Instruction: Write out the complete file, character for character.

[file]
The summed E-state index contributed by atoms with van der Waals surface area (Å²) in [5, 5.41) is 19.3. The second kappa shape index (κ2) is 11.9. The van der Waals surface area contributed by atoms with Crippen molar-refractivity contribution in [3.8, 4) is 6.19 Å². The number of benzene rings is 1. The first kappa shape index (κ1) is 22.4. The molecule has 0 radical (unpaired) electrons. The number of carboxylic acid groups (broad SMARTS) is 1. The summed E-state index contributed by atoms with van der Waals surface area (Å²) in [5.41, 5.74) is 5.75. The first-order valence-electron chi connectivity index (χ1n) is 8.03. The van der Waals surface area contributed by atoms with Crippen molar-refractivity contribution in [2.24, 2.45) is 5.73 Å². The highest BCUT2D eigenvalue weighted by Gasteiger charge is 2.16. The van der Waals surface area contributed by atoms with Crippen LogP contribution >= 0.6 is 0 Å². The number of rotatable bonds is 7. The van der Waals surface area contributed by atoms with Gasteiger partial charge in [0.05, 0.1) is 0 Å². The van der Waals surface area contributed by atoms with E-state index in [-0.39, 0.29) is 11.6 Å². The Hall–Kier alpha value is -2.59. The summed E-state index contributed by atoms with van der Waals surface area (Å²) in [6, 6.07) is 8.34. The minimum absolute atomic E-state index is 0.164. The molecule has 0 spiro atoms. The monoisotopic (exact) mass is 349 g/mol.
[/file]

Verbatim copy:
The summed E-state index contributed by atoms with van der Waals surface area (Å²) in [5, 5.41) is 19.3. The second kappa shape index (κ2) is 11.9. The van der Waals surface area contributed by atoms with Crippen molar-refractivity contribution in [3.8, 4) is 6.19 Å². The number of benzene rings is 1. The first kappa shape index (κ1) is 22.4. The molecule has 0 radical (unpaired) electrons. The number of carboxylic acid groups (broad SMARTS) is 1. The summed E-state index contributed by atoms with van der Waals surface area (Å²) in [5.41, 5.74) is 5.75. The first-order valence-electron chi connectivity index (χ1n) is 8.03. The van der Waals surface area contributed by atoms with Crippen molar-refractivity contribution in [2.24, 2.45) is 5.73 Å². The highest BCUT2D eigenvalue weighted by Gasteiger charge is 2.16. The van der Waals surface area contributed by atoms with Crippen LogP contribution >= 0.6 is 0 Å². The number of rotatable bonds is 7. The van der Waals surface area contributed by atoms with Gasteiger partial charge in [0.05, 0.1) is 0 Å². The van der Waals surface area contributed by atoms with E-state index in [-0.39, 0.29) is 11.6 Å². The Hall–Kier alpha value is -2.59. The summed E-state index contributed by atoms with van der Waals surface area (Å²) in [6, 6.07) is 8.34. The minimum absolute atomic E-state index is 0.164. The molecule has 0 spiro atoms. The monoisotopic (exact) mass is 349 g/mol.